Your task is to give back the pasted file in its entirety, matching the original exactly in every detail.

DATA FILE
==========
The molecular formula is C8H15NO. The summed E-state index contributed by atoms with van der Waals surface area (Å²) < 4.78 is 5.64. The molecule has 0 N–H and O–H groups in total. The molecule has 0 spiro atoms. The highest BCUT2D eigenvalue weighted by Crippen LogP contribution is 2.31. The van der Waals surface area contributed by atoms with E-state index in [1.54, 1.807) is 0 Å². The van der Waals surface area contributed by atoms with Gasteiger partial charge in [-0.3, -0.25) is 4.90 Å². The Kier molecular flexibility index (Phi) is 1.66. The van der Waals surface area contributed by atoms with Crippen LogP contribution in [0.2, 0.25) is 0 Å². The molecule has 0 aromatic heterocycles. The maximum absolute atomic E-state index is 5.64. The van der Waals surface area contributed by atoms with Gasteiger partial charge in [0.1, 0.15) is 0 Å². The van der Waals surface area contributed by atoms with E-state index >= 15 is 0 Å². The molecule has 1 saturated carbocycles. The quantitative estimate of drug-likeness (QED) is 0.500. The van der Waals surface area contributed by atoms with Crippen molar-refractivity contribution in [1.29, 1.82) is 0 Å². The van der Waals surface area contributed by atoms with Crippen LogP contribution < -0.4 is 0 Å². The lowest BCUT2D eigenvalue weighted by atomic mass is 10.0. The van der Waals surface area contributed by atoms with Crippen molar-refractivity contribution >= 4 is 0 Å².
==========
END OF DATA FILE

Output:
The molecular formula is C8H15NO. The summed E-state index contributed by atoms with van der Waals surface area (Å²) < 4.78 is 5.64. The molecule has 0 N–H and O–H groups in total. The molecule has 0 spiro atoms. The highest BCUT2D eigenvalue weighted by Crippen LogP contribution is 2.31. The van der Waals surface area contributed by atoms with E-state index in [1.54, 1.807) is 0 Å². The van der Waals surface area contributed by atoms with Gasteiger partial charge in [-0.3, -0.25) is 4.90 Å². The Kier molecular flexibility index (Phi) is 1.66. The van der Waals surface area contributed by atoms with Crippen LogP contribution in [0.2, 0.25) is 0 Å². The molecule has 0 aromatic heterocycles. The maximum absolute atomic E-state index is 5.64. The van der Waals surface area contributed by atoms with Gasteiger partial charge in [0.1, 0.15) is 0 Å². The van der Waals surface area contributed by atoms with E-state index >= 15 is 0 Å². The molecule has 1 saturated carbocycles. The quantitative estimate of drug-likeness (QED) is 0.500. The van der Waals surface area contributed by atoms with Crippen molar-refractivity contribution in [1.29, 1.82) is 0 Å². The van der Waals surface area contributed by atoms with Crippen LogP contribution < -0.4 is 0 Å². The lowest BCUT2D eigenvalue weighted by atomic mass is 10.0. The van der Waals surface area contributed by atoms with Crippen molar-refractivity contribution >= 4 is 0 Å².